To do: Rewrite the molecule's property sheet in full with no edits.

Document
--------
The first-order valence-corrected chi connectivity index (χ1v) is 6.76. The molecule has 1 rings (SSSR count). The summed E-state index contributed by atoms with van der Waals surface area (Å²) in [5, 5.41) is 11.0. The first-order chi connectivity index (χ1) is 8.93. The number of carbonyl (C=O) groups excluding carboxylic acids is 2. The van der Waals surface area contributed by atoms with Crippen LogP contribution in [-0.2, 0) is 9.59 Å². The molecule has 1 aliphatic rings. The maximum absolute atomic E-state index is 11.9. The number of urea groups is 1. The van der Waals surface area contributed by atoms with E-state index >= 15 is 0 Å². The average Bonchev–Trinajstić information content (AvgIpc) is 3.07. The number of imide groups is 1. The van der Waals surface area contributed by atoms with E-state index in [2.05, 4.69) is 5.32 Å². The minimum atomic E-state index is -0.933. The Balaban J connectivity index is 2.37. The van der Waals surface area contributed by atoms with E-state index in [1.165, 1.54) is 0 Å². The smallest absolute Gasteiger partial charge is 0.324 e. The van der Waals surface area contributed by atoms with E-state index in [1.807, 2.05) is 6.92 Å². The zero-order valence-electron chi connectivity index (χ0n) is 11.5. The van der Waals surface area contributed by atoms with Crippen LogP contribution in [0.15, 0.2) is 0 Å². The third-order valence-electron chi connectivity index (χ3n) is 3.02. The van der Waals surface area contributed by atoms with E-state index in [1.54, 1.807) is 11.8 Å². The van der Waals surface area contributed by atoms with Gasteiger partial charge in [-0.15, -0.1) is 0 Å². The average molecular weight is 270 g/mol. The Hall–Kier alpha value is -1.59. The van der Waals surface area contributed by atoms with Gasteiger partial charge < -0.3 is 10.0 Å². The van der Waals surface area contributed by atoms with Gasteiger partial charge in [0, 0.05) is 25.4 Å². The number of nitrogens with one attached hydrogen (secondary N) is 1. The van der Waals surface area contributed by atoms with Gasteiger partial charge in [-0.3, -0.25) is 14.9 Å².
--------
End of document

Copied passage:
The first-order valence-corrected chi connectivity index (χ1v) is 6.76. The molecule has 1 rings (SSSR count). The summed E-state index contributed by atoms with van der Waals surface area (Å²) in [5, 5.41) is 11.0. The first-order chi connectivity index (χ1) is 8.93. The number of carbonyl (C=O) groups excluding carboxylic acids is 2. The van der Waals surface area contributed by atoms with Crippen LogP contribution in [-0.2, 0) is 9.59 Å². The molecule has 1 aliphatic rings. The maximum absolute atomic E-state index is 11.9. The number of urea groups is 1. The van der Waals surface area contributed by atoms with E-state index >= 15 is 0 Å². The average Bonchev–Trinajstić information content (AvgIpc) is 3.07. The number of imide groups is 1. The van der Waals surface area contributed by atoms with E-state index in [2.05, 4.69) is 5.32 Å². The minimum atomic E-state index is -0.933. The Balaban J connectivity index is 2.37. The van der Waals surface area contributed by atoms with E-state index in [1.165, 1.54) is 0 Å². The smallest absolute Gasteiger partial charge is 0.324 e. The van der Waals surface area contributed by atoms with E-state index in [1.807, 2.05) is 6.92 Å². The zero-order valence-electron chi connectivity index (χ0n) is 11.5. The van der Waals surface area contributed by atoms with Crippen LogP contribution in [0.15, 0.2) is 0 Å². The third-order valence-electron chi connectivity index (χ3n) is 3.02. The van der Waals surface area contributed by atoms with E-state index in [1.54, 1.807) is 11.8 Å². The van der Waals surface area contributed by atoms with Gasteiger partial charge in [-0.15, -0.1) is 0 Å². The average molecular weight is 270 g/mol. The Hall–Kier alpha value is -1.59. The van der Waals surface area contributed by atoms with Gasteiger partial charge < -0.3 is 10.0 Å². The van der Waals surface area contributed by atoms with Gasteiger partial charge in [0, 0.05) is 25.4 Å². The number of nitrogens with one attached hydrogen (secondary N) is 1. The van der Waals surface area contributed by atoms with Gasteiger partial charge in [-0.3, -0.25) is 14.9 Å².